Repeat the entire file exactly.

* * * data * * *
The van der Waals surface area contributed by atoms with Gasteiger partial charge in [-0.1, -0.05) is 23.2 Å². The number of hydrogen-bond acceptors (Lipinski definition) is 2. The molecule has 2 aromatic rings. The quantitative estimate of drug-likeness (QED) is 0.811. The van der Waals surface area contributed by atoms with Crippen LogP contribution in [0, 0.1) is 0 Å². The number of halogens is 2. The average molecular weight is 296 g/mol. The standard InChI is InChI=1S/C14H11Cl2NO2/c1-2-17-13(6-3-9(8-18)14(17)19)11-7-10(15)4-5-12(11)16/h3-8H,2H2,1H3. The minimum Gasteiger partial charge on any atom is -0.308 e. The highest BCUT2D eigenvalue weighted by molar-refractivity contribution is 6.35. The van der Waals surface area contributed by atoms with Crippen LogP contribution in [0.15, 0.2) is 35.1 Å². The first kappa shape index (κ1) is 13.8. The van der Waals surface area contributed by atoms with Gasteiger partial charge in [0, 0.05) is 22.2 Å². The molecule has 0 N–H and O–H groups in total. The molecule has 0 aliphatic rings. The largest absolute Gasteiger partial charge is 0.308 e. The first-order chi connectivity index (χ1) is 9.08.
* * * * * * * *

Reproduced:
The van der Waals surface area contributed by atoms with Gasteiger partial charge in [-0.1, -0.05) is 23.2 Å². The number of hydrogen-bond acceptors (Lipinski definition) is 2. The molecule has 2 aromatic rings. The quantitative estimate of drug-likeness (QED) is 0.811. The van der Waals surface area contributed by atoms with Crippen LogP contribution in [0, 0.1) is 0 Å². The number of halogens is 2. The average molecular weight is 296 g/mol. The standard InChI is InChI=1S/C14H11Cl2NO2/c1-2-17-13(6-3-9(8-18)14(17)19)11-7-10(15)4-5-12(11)16/h3-8H,2H2,1H3. The minimum Gasteiger partial charge on any atom is -0.308 e. The highest BCUT2D eigenvalue weighted by molar-refractivity contribution is 6.35. The van der Waals surface area contributed by atoms with Crippen LogP contribution in [0.15, 0.2) is 35.1 Å². The first kappa shape index (κ1) is 13.8. The van der Waals surface area contributed by atoms with Gasteiger partial charge in [0, 0.05) is 22.2 Å². The molecule has 0 N–H and O–H groups in total. The molecule has 0 aliphatic rings. The largest absolute Gasteiger partial charge is 0.308 e. The first-order chi connectivity index (χ1) is 9.08.